General Jackson returned two years later saying the U.S. would be willing to buy or trade the Chickasaw land in western Tennessee and Kentucky for land to the west. Jackson said if they refused, the land would be taken from them. Some of the leadership still resisted. But ultimately, on October 19, 1818, the Chickasaws accepted $20,000 per year for 15 years and the U.S. agreed to pay off certain debts. This treaty (and the 1816 Treaty of the Council House) established the requirement that Chickasaws receive cash, not goods, in exchange for their land. As a result, a census was created to enable annuity payments to families.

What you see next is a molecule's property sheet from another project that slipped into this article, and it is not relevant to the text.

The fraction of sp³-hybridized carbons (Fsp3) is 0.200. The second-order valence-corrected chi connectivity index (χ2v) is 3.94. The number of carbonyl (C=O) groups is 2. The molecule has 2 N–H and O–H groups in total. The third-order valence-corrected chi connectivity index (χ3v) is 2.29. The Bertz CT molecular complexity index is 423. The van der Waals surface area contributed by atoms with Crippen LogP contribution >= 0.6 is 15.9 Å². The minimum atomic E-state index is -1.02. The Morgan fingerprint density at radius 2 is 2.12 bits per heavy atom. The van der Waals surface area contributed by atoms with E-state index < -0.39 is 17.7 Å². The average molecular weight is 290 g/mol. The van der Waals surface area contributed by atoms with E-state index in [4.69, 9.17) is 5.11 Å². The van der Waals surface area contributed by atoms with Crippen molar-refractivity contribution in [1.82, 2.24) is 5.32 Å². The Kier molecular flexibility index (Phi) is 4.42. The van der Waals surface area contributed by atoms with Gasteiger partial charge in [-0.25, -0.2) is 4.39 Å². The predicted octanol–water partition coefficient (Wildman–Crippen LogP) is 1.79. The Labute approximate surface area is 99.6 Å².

All that remained of the once vast Chickasaw Homeland was areas in northeastern Mississippi and a small tract—less than half a million acres—in northwestern Alabama. Over the next ten years, the U.S. kept up its demands for more land cessions.